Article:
Thursday, September 24, 2009

Blender for Dummies

9/24/2009 10:59:00 PM |

Blender is an extremely complex program used for the even more complex task of producing high quality 3D models and animations. As such, there’s no way I could cover every single feature and button in Blender within a mere 400 pages. For that, I recommend you refer to the very excellent online documentation available through Blender’s Web site at

The purpose of this book is to bring you up to speed on working in 3D space with Blender so you can start bringing your ideas to life as soon as possible. To that end, I focus on introducing you to the fundamental “Blender way” of working. Not only do I show you how something is done in Blender, but I often take the time to explain why things are done a certain way. This approach should hopefully put you on the fast track to making awesome work and also allow you to figure out new parts of Blender on your own when you come across them.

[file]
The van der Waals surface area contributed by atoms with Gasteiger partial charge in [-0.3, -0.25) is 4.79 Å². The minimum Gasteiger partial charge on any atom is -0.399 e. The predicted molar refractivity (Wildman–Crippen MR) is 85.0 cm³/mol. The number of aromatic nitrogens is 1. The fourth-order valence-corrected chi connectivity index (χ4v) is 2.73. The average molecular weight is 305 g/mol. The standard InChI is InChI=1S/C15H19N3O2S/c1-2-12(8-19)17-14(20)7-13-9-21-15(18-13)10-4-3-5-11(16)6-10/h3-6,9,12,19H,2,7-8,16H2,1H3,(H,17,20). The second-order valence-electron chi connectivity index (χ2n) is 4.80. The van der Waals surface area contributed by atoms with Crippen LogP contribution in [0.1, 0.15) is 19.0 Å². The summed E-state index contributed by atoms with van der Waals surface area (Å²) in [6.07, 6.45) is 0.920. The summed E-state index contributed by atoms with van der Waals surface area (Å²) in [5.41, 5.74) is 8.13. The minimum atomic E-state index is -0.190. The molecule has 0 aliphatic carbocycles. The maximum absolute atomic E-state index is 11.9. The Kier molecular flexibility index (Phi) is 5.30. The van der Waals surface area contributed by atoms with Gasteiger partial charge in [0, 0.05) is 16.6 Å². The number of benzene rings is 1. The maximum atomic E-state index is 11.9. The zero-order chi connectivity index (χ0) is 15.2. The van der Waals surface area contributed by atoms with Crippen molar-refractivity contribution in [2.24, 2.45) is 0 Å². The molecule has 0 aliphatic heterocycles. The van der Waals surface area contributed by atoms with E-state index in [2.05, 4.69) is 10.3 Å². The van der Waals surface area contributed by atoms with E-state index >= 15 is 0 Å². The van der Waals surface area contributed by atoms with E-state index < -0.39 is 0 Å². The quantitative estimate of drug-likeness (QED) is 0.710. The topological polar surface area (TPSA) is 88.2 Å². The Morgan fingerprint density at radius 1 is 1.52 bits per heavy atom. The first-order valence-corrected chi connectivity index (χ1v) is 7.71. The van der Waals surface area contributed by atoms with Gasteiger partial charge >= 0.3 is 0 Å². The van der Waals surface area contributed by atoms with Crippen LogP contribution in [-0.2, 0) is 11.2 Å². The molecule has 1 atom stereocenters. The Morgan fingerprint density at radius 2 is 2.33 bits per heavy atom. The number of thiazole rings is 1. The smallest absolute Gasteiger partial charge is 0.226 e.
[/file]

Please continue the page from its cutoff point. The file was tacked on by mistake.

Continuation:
You’ll notice throughout the book that I frequently make reference to the Blender community. Blender’s user community is probably one if its most valuable assets, and I would be remiss to neglect bringing it up. Not only do many members of the community create great work, but they also write new code for Blender, write and edit documentation, and help each other improve. And understand that when I use the word “we” in reference to the community, I include you in that as well. As of right now, you are a Blenderhead: a fellow Blender user and therefore a member of our community.

It’s worth mentioning here that Blender is a truly cross-platform program, running on Linux, Windows, Macintosh, and even variants of the Unix operating system. Fortunately, not much in Blender differs from one platform to another. However, for the few things that are different, I’ll be sure to point them out for you.


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